Engine

Ferrari May Have Sold Someone A 458 Italia Powered By A LaFerrari V12

Turns out there still is a way to get a mid-engine V12 Ferrari without having to cop the LaFerrari.

There’s a serious problem for Ferrari collectors who badly want Ferrari’s latest V12 engine: the fact that unless they have money or connections to get ahold of a LaFerrari or LaFerrari Aperta (they’ll likely need more than enough of both to get one), they’ll have to settle for a front-engine GTC4Lusso or 812 Superfast. Aside from the prestigious LaF, no other Ferrari model is offered with a V12 in its midsection. No Ferrari, that is, except for this incredibly rare 458 Italia.

Rub your eyes all you want but they aren't deceiving you. We’ve already heard about this V12-powered Ferrari 458, but a collector, which posts on Ferrarichat as Greg23, has highlighted some more information about this strange and enviable ride. To the disappointment of those who enjoy vehicular anarchy, this isn't the resulting product of a sadistic sacrilegious Ferrari butcher who peeled the engine out of one of the most rare Prancing Horse models to roam the Earth and put it into a lowly 458 Italia. Instead, this mutant seems to have been constructed by the hands of Ferrari’s own talented builders to satisfy engineers looking to iron out the engine’s kinks during development of the LaFerrari.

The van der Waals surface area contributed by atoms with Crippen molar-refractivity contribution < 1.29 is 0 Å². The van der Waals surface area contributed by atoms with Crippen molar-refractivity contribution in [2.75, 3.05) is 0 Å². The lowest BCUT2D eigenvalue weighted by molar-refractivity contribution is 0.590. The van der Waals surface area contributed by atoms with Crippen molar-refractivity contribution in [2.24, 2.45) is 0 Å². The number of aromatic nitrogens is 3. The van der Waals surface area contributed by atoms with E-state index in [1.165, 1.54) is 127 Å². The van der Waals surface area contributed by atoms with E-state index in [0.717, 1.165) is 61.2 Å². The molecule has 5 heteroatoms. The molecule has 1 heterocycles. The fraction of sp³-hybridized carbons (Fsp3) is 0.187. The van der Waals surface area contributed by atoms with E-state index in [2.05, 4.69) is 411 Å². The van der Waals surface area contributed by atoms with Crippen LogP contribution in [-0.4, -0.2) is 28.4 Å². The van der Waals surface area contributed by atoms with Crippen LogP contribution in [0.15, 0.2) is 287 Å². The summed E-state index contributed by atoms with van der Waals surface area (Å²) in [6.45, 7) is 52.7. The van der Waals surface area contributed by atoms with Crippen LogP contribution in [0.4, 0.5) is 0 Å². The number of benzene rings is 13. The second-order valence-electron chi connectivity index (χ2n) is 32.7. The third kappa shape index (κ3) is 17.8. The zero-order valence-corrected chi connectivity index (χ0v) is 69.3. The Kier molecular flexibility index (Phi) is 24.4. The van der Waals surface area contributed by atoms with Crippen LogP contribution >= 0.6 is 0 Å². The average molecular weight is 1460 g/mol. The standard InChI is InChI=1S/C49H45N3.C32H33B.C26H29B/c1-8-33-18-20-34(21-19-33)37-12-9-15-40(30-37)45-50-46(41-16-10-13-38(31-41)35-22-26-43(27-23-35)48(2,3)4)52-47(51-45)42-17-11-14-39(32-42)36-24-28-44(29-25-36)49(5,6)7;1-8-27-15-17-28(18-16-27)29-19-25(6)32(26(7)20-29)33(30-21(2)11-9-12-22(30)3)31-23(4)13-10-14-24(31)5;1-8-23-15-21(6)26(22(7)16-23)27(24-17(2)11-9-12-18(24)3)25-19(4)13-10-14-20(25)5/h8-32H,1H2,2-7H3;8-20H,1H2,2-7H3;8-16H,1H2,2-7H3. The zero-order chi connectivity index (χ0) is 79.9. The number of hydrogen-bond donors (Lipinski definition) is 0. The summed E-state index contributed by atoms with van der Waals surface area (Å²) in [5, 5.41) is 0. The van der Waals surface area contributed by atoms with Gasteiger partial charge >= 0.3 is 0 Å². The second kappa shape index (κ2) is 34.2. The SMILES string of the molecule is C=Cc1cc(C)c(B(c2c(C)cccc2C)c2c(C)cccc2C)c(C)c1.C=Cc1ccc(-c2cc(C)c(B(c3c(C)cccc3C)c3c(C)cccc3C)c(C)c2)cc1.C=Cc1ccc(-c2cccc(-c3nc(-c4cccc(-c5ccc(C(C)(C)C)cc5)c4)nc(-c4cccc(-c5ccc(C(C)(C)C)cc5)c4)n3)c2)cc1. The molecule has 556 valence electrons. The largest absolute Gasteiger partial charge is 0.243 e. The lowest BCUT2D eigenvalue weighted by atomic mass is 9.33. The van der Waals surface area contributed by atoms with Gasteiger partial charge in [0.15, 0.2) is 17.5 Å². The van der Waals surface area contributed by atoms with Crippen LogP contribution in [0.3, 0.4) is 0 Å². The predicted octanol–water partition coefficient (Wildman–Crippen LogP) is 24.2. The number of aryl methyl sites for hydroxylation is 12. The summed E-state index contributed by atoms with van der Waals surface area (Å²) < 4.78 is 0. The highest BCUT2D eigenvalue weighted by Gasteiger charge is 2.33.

As one Ferrarichat user points out, the rear fenders look a slight bit wider, perhaps to accommodate the additional cooling hardware or components that were displaced by the larger engine. The interior looks to be all business, retaining a distraction-free black Alcantara color scheme while large buttons where the center console is supposed to be allude to this car’s status as a Ferrari test vehicle. Greg23 goes on to clarify that this 458 Italia doesn’t come with the LaFerrari’s KERS system, furthering its status as the ultimate Ferrari for modern purists. According to Greg23, the car drives like a “normal car” and cannot be registered as a road car for at least 24 months, meaning it’s relegated to track use only for the time being.

It’s unclear how the car was obtained, but if Ferrari sold this test mule to a private owner willingly, let’s just say that that’s the type of person we should all aspire to be friends with.

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